With its sleek silver body and advanced anti-vibration suspension, everything about this Porsche product screams luxury built for speed.
Yet the 2018 Alpha is not a coupé. It’s a washing machine.
The German sports carmaker designed the US$2,900 appliance – available only in China – for the Japanese electronics corporation, Panasonic.
With an expanding middle class that often likes to flaunt its new wealth, China has become the biggest appliance market for Panasonic outside Japan.
However, the washers, dryers and refrigerators sold there require ultra-high-end features such as German design or smartphone connectivity – things for which consumers elsewhere might not be willing to pay, Tetsuro Homma, head of Panasonic’s appliance division, says.
“Their appetite for consumption is phenomenal,” Homma, 57, says.
“We can’t make enough of these washing machines.”
China’s love affair with Japanese consumer goods goes back decades and the name of Panasonic has had particular cachet.
Deng Xiaoping, the leader who started China’s economic reforms, went out of his way in 1978 to meet Panasonic’s founder Konosuke Matsushita during a visit to Japan, in which he toured a colour television factory and sampled microwaved food.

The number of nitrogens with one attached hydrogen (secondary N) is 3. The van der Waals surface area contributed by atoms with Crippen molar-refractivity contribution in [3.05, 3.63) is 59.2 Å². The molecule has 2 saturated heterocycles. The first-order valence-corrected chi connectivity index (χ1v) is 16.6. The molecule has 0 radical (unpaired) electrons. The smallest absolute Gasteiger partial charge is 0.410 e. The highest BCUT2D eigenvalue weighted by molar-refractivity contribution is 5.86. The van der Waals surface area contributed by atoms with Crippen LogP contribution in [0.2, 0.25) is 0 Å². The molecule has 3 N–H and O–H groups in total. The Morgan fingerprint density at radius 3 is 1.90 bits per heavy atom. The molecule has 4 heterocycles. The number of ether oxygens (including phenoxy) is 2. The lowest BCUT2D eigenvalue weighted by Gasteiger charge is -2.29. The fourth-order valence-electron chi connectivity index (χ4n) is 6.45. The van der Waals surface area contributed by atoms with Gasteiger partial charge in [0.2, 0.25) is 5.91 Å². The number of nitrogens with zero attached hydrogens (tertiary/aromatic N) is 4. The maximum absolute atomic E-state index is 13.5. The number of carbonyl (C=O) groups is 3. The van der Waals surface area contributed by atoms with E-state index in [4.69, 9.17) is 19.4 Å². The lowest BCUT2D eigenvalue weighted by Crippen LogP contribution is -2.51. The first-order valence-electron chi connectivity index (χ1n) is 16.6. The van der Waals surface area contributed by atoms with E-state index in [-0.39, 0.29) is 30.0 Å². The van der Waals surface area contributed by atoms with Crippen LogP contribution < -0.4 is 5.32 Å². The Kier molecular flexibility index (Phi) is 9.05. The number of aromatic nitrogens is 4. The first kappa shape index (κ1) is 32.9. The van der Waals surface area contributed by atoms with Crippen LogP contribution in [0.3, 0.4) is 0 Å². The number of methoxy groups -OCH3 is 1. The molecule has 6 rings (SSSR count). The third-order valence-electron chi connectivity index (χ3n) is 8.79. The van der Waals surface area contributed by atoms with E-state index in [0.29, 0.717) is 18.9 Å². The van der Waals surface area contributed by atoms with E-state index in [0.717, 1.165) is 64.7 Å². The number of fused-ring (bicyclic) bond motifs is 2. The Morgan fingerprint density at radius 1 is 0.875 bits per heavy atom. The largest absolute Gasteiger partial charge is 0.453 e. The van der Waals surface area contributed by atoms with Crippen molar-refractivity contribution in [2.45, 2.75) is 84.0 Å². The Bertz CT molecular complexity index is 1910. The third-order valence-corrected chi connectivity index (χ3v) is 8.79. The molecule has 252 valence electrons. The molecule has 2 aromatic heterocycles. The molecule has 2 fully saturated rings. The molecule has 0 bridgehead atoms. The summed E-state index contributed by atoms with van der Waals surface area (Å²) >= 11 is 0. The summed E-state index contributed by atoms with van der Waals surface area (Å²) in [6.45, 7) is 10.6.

In 1987, Panasonic became one of the first Japanese companies to open a factory in China, with a television plant in Beijing, but the country has evolved from a production hub into a major consumer market.
To tailor its products to local tastes, in 2015 Panasonic put its China subsidiary in charge of the market, shifting a lot of the decision-making that used to take place at its Osaka headquarters.
A Chinese executive was promoted last year to head the business, and more than 20 per cent of its product development researchers are now based in mainland China or Taiwan.
A collaboration with scientists at Jiangnan University, in Wuxi, focusing on next-generation refrigerators yielded a special, low-humidity crisper for storing dried ingredients used in Chinese cooking.
Local brands are starting to copy the feature, Homma says.
To see first-hand how China’s wealthy live, Homma said he visited several Shanghai homes, where he found people had as many as eight smartphone apps communicating with their appliances.
China’s enthrallment with connectivity has made the market a laboratory of sorts, where Panasonic’s engineers can test out concept products that consumers in other places might not fully appreciate – things like a Wi-fi-enabled toilet seat that measures body fat.
For the Alpha line of washing machines, Panasonic hired Porsche for the styling to take advantage of a German design fad that has swept across China in the past few years.
Porsche’s design studio has also worked on other luxury products including watches and handbags
The top-of-the-line Alpha has a brushed stainless steel body, a digital display intended to look like a car’s instrument panel, and a Wi-fi connection that allows owners to load detergent remotely via smartphone and receive a text message when the washing is done.
“No one accepts new technologies like the Chinese,” Homma says.
“Their smartphone use puts Silicon Valley to shame.”